They didn’t up the FPS that high, though (the resulting videos would take an eternity to watch). Instead, they chose to record at a much-more-reasonable 18,000fps (at 720p), and used a macro lens in order to capture the beautiful details of the bubbles as they disintegrate. This is the slowest footage the Slow Mo Guys have ever captured, and the results are quite beautiful.
Back in June, a National Geographic crew was given the task of filming and photographing a cheetah running at full speed. While there are plenty of videos and photos out there showing this, the magazine wanted to track alongside the cheetah as it ran (rather than simply capture it from a fixed location). The short behind-the-scenes video above shows how they went about doing this. Read more…
What would you capture if you had a day off on a hot summer day with $300,000 worth of camera gear lying around the house? That was the happy situation filmmaker Brad Kremer found himself in recently. The gear he found himself with at the time included an uber-expensive Phantom Flex high-speed camera, Zeiss super speed glass, a Canon 5D Mark III DSLR, and Canon L glass. He decided to put the gear to use (and flex his creative muscles) by inviting the neighborhood children over for a water balloon party — the perfect recipe for epic slow-motion footage.
As summer comes to an end and Autumn begins, kids go back to school and dream of warm days filled with laughter and joy. This short film is a reflection of that dream. Shot with a Phantom Flex it captures the magic of the moment. With frame rates of up to 2564 fps at 1080p we see every detail, every smile and every sparkle in the kids eyes. And that is where the magic lies. Within the hopes and dreams of our children.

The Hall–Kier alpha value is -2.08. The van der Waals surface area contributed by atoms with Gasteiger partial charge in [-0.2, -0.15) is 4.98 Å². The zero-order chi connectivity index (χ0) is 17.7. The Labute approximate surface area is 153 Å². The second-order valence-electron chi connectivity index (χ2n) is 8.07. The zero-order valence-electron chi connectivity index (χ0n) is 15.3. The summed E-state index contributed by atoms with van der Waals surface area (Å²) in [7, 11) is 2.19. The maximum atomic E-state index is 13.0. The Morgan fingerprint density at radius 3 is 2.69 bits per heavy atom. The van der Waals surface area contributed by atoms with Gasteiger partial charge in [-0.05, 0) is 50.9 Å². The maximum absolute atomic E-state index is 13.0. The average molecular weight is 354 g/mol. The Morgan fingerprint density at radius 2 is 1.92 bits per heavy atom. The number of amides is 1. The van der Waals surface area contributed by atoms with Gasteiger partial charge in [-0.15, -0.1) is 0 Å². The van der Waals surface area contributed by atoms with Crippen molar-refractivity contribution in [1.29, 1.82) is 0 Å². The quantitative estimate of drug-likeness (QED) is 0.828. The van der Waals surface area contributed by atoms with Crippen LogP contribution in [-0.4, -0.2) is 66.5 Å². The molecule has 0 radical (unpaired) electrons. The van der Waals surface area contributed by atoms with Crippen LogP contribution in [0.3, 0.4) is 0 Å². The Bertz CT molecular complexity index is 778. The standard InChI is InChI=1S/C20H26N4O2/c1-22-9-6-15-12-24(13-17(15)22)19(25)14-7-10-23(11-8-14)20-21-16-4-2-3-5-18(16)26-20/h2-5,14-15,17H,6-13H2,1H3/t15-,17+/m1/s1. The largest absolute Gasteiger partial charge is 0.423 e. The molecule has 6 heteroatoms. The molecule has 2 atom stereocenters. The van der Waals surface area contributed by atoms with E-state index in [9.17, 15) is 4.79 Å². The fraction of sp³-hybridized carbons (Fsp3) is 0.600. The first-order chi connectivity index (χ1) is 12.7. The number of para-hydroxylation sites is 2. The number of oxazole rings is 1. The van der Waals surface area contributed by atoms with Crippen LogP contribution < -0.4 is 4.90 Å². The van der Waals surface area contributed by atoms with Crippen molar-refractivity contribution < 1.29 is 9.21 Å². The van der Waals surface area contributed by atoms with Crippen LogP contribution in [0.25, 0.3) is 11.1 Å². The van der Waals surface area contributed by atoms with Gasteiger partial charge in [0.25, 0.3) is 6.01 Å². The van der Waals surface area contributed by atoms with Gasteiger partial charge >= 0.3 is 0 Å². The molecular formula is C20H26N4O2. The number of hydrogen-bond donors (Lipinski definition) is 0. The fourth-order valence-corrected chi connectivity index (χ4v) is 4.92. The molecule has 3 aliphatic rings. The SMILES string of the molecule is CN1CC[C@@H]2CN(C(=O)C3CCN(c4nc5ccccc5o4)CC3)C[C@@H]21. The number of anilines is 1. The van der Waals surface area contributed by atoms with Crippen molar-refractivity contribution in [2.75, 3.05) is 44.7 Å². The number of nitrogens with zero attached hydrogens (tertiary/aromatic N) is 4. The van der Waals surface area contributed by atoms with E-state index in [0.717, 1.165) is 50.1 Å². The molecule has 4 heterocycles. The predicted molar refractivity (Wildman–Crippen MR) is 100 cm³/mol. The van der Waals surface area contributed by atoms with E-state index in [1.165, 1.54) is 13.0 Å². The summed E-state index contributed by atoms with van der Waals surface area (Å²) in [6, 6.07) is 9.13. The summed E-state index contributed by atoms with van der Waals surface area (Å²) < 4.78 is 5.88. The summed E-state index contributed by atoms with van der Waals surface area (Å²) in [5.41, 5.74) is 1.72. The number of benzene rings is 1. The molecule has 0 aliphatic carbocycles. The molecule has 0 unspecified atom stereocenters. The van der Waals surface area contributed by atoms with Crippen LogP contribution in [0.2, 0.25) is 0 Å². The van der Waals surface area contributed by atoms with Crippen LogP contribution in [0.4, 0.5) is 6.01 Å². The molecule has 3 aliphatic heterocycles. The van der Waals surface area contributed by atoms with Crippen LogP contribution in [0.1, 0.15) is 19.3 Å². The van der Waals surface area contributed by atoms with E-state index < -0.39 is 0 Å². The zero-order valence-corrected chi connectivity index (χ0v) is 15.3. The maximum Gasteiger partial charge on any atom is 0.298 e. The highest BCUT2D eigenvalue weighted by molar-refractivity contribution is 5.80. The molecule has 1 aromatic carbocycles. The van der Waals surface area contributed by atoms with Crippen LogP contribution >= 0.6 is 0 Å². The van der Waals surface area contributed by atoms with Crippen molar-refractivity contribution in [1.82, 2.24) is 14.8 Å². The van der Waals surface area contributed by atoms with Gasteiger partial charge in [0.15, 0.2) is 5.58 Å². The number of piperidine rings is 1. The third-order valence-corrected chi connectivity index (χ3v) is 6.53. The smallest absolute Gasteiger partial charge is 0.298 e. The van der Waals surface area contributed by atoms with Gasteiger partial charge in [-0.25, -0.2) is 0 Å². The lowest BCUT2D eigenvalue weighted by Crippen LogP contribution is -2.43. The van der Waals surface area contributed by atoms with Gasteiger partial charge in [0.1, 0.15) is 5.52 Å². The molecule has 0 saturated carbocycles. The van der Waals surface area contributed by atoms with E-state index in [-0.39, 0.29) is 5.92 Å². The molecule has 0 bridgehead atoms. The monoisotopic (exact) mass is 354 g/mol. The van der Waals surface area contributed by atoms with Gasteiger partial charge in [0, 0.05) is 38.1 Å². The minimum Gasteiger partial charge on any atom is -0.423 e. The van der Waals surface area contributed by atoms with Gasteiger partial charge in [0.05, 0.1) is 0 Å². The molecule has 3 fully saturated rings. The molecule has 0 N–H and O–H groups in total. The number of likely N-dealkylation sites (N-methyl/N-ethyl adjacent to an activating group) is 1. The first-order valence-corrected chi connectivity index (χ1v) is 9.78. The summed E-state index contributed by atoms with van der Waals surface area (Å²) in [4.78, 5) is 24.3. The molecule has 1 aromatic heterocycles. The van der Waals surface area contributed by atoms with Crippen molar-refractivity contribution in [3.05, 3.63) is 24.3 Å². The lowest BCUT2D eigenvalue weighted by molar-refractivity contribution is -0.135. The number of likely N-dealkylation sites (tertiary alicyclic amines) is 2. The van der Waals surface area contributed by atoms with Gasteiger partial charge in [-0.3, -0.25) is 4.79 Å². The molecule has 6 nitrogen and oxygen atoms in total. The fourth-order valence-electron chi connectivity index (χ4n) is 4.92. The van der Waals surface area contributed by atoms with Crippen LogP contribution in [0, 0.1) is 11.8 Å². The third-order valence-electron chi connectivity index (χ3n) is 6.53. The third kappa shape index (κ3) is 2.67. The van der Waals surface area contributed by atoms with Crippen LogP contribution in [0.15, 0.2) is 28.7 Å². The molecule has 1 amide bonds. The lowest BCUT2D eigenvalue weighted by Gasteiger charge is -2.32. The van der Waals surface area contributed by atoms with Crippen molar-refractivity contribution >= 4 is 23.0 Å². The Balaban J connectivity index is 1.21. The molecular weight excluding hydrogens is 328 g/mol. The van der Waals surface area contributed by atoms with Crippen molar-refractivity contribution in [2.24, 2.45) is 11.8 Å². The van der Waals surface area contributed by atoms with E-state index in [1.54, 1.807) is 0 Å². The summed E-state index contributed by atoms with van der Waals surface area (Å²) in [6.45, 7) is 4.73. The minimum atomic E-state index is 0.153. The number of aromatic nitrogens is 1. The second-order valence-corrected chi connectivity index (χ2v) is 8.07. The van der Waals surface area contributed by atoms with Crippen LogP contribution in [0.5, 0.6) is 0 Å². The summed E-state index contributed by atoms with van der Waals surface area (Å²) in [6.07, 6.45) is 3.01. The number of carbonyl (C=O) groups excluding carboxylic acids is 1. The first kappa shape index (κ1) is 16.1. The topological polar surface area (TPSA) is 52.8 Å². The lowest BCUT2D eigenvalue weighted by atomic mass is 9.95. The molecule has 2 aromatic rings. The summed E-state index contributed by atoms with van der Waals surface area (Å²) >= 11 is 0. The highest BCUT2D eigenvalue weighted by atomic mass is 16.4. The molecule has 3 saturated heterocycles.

He titled the resulting short film (shown above) A Phantom Flex Summer Story. It does not disappoint.
Cinematographer Jim Geduldick was lucky enough to be the first to test out Vision Research’s new Phantom Miro M120 high-speed camera in the real world, and — luckily for the rest of us — is kind enough to share the results. Falling on the smaller, more rugged side of the Phantom line, the M120 is made to take, well, exactly the kind of footage Geduldick captured. The camera can shoot a whopping 1540 at full 1080p HD, and is estimated to cost anywhere from $25,000 to $60,000 — a bargain compared to the price tags on its more expensive siblings.
There’s a Danish TV show called “Dumt & Farligt” in which two guys are given a house and the task of doing stupid and dangerous things that come to mind. In addition to recording the experiments in real time, the show decided to also use a Phantom Flex high speed camera to capturing everything at 2,500 frames per second. The video above provides a slow motion look at things ranging from setting off large fireworks indoors to microwaving a bottle of red wine.
Destin of Smarter Every Day wanted to show how a DSLR shutter works, so he pointed a Phantom high speed camera at a Canon 60D and made this slow motion video showing the magic that happens every time you press the shutter.
Gav of The Slow Mo Guys made this interesting video comparing different high-speed camera frame rates. Using a Phantom HD camera, he films coffee mugs shattering on pavement at 500, 1000, 2500, 5000, and 10000 frames per second.
Cinematographer Chris Bryan used a Phantom HD Gold camera in a custom underwater housing to capture super slow-motion footage of waves in Sydney, Australia. Water looks amazing at thousands of frames per second. Be sure to watch it full screen and in high-def.
Shooting 4.5 million frames per second of molecules using an x-ray flash is impressive, but can non-scientific cameras come anywhere close? The answer is yes: Vision Research has a new Phantom high speed camera called the v1610 that can capture footage at a whopping 1,000,000fps. Granted, the resolution needs to be a paltry 128×16 for that fps, but at a full 1280×800 it still shoots at 16,000fps. To give you an idea of what 1 million fps is like, consider this: 1 second of the footage will provide you with 9.25 hours of uber-slow motion 30fps video.